Invision (Chronicles of Nick #7)(7)

Written By: Sherrilyn Kenyon



Ash shrugged. “Yes and no. It’s painful at times. Like watching a child you love on the playground when you know they’re about to tumble. You have that split second where you think, do I catch them or let them skin their knee and learn about gravity? It’s an innate craving to want to keep them from harm, but if you don’t let them learn now, the later repercussions can be a lot more catastrophic. Unfortunately, you don’t know how bad until it’s too late.”

“Like marrying my wife.”

Nick turned at the sound of Kyrian’s unexpected Greek accent behind them. There was no missing the pain in his tone. He rarely spoke of Theone. Not that he blamed him. His ex had done a number on him when she’d handed Kyrian over to his bitterest enemies to be tortured and then crucified as a traitor of the Roman Empire.

It was one thing to read about history in school. Another thing to interact with the people who’d actually lived it and been affected by it.

Glancing at Acheron, Kyrian moved to stand next to Nick. “You remind me so much of myself at your age, boy. Hotheaded and stubborn. No one could ever tell me anything. I had to learn it for myself. My father did everything he could to talk sense into me and I wouldn’t hear it for anything. I thought he was prejudiced and old-fashioned. Set in his ways. How stupid he was to judge a woman he didn’t even know, based on her occupation that I thought she’d been forced into.”

Perhaps, but it didn’t change one basic thing that Nick would always come back to. “She shouldn’t have betrayed you.”

“I shouldn’t have been blind.”

Ash clapped Kyrian on his shoulder. “We make our own realities, brother. See what we want to in others and ourselves. Always.”

Kyrian nodded. “And I saw a heart where there was only greed. Truth where none was spoken. It’s easy to get suckered when you’re young.” He laughed bitterly. “My father used to always say, ‘Kyrian, my son, you’re not a pot of gold to anyone but me and your mother. And we will always love and worship the ground you tread upon. Sadly, the rest of the world won’t cherish you for your worth. All they see is a smart-mouthed brat. For everyone loves a self-made man and despises his spoiled, entitled issue.’”

Nick grimaced. “Man, that’s harsh.”

“But true. And I never turned my ear. Rather, I chased the shiny apple only to find the swallowed fruit bitter on my tongue.” He reached up to touch the marbled hand of his youngest sister as if he could still feel the flesh of her skin. “You would have thought with my sisters forever nagging me and pointing out my endless list of flaws that they’d have broken my spirit when I was young, and I’d have known not everyone would seek or enjoy my company.”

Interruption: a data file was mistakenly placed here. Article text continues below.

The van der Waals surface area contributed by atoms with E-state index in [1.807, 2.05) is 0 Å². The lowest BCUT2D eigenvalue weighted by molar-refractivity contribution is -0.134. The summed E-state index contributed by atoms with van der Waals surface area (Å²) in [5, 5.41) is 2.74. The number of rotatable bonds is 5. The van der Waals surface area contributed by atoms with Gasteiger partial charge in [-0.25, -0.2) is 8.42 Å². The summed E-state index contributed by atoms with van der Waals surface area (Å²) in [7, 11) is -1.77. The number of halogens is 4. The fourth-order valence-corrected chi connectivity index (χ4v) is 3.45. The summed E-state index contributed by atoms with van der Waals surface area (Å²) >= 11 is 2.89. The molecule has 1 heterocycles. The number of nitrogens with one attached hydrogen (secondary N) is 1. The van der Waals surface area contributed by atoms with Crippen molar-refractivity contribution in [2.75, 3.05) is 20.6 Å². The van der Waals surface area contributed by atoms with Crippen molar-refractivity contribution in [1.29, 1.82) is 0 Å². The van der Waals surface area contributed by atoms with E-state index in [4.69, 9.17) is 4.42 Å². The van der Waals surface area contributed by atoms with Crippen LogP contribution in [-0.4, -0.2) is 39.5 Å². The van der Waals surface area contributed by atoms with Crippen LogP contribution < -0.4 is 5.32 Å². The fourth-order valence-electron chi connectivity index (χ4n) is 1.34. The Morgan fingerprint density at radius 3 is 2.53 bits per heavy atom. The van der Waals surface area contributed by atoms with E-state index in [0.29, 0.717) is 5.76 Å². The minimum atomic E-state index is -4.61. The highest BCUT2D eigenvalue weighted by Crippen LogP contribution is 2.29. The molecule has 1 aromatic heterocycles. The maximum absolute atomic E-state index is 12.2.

Nick snorted at his self-deprecating humor, especially given that he normally said his sisters didn’t criticize him at all. “Your wife was stupid.”

“No, Nick. Theone was quite clever and calculating. She knew exactly what she wanted and wasn’t afraid to go after it. I was the idiot who closed my eyes to things I should have seen.” He narrowed his gaze. “She was nothing like your Kody. But to answer your earlier question, it’s not as hard to live with the future you know as it is to live with the future you don’t. Uncertainty is the hardest cross to bear. You will spend most of your life letting that shred your time. Does she love me? Should I do this or that instead?”

Ash nodded. “Kyrian’s right. Nothing tears at the soul more than making a decision when you don’t know how it’s going to ultimately play out. And what you’re going to be left with when it’s all over.”

“Except living with the burden of making a bad one,” Nick mumbled.

Kyrian snorted. “Wow, Acheron, he does listen to us, after all. I think I’m scared now. Surely, this is a sign of the Apocalypse.”

Nick blew him a raspberry. “Well, boss, as long as it doesn’t involve any more zombies, I can handle it.”

They both groaned at his reminder.

“Madaug hasn’t been programming again, has he?”

Nick shook his head at Kyrian’s question. “We’ve all banned him from computers. Threatened to break all his fingers, toes, and glasses.”

“Good. He’s brilliant, but terrifying.”

“I know, right? And poor Bubba. He and Mark have nothing left to chase. They’re stuck with survival classes. Maybe we ought to throw them a bone?”

Kyrian scoffed. “I think I could use some boredom for a while. What do you think, Acheron?”

“Boredom … what is this foreign word you speak of, General? I fear I know nothing of it.”

Nick laughed. It always amused him when Ash and Kyrian acted like kids.

At least until Ash’s phone went off. Excusing himself, he went to answer it in private.

Kyrian crossed his arms over his chest. “So why are you in here?”

“I was curious,” he admitted. “I know you’ve told me about your sisters. And since I don’t have any siblings, I was just trying to imagine what you must have been like as a kid with them. It screws with my head.”

Sadness haunted Kyrian’s eyes as he looked up at the huge statue. “It’s sad we don’t appreciate our childhoods until it’s too late. At least those of us who had good ones.”